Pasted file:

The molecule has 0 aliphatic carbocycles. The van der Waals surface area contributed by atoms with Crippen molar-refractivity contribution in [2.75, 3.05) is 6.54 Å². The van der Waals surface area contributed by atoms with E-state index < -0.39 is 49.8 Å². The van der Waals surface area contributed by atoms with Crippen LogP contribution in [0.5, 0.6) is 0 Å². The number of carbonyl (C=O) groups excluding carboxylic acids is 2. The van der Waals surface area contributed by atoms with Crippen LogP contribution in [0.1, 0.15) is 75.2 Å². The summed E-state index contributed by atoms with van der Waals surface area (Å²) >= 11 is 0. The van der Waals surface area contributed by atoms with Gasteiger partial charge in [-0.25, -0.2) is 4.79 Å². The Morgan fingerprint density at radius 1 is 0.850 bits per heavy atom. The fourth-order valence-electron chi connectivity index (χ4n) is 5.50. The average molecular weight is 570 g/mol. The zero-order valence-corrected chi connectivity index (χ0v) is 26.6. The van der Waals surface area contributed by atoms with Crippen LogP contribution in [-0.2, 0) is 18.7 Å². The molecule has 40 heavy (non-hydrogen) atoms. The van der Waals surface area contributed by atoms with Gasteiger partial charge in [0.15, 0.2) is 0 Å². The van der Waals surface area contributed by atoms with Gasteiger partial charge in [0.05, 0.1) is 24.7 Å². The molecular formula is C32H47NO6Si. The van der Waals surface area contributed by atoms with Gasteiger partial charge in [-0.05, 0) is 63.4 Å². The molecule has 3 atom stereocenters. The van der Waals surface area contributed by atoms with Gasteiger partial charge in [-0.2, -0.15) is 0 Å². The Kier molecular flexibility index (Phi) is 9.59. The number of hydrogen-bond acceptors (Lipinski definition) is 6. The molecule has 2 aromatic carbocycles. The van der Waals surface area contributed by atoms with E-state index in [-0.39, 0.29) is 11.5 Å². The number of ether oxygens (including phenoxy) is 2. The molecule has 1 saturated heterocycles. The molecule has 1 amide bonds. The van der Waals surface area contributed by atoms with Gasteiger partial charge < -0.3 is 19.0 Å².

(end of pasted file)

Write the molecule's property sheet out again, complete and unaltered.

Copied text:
The molecule has 0 aliphatic carbocycles. The van der Waals surface area contributed by atoms with Crippen molar-refractivity contribution in [2.75, 3.05) is 6.54 Å². The van der Waals surface area contributed by atoms with E-state index < -0.39 is 49.8 Å². The van der Waals surface area contributed by atoms with Crippen LogP contribution in [0.5, 0.6) is 0 Å². The number of carbonyl (C=O) groups excluding carboxylic acids is 2. The van der Waals surface area contributed by atoms with Crippen LogP contribution in [0.1, 0.15) is 75.2 Å². The summed E-state index contributed by atoms with van der Waals surface area (Å²) >= 11 is 0. The van der Waals surface area contributed by atoms with Gasteiger partial charge in [-0.25, -0.2) is 4.79 Å². The Morgan fingerprint density at radius 1 is 0.850 bits per heavy atom. The fourth-order valence-electron chi connectivity index (χ4n) is 5.50. The average molecular weight is 570 g/mol. The zero-order valence-corrected chi connectivity index (χ0v) is 26.6. The van der Waals surface area contributed by atoms with Crippen LogP contribution in [-0.2, 0) is 18.7 Å². The molecule has 40 heavy (non-hydrogen) atoms. The van der Waals surface area contributed by atoms with Gasteiger partial charge in [0.15, 0.2) is 0 Å². The van der Waals surface area contributed by atoms with Gasteiger partial charge in [0.05, 0.1) is 24.7 Å². The molecular formula is C32H47NO6Si. The van der Waals surface area contributed by atoms with Gasteiger partial charge in [-0.05, 0) is 63.4 Å². The molecule has 3 atom stereocenters. The van der Waals surface area contributed by atoms with Gasteiger partial charge in [-0.2, -0.15) is 0 Å². The Kier molecular flexibility index (Phi) is 9.59. The number of hydrogen-bond acceptors (Lipinski definition) is 6. The molecule has 2 aromatic carbocycles. The van der Waals surface area contributed by atoms with E-state index in [-0.39, 0.29) is 11.5 Å². The number of ether oxygens (including phenoxy) is 2. The molecule has 1 saturated heterocycles. The molecule has 1 amide bonds. The van der Waals surface area contributed by atoms with Gasteiger partial charge < -0.3 is 19.0 Å².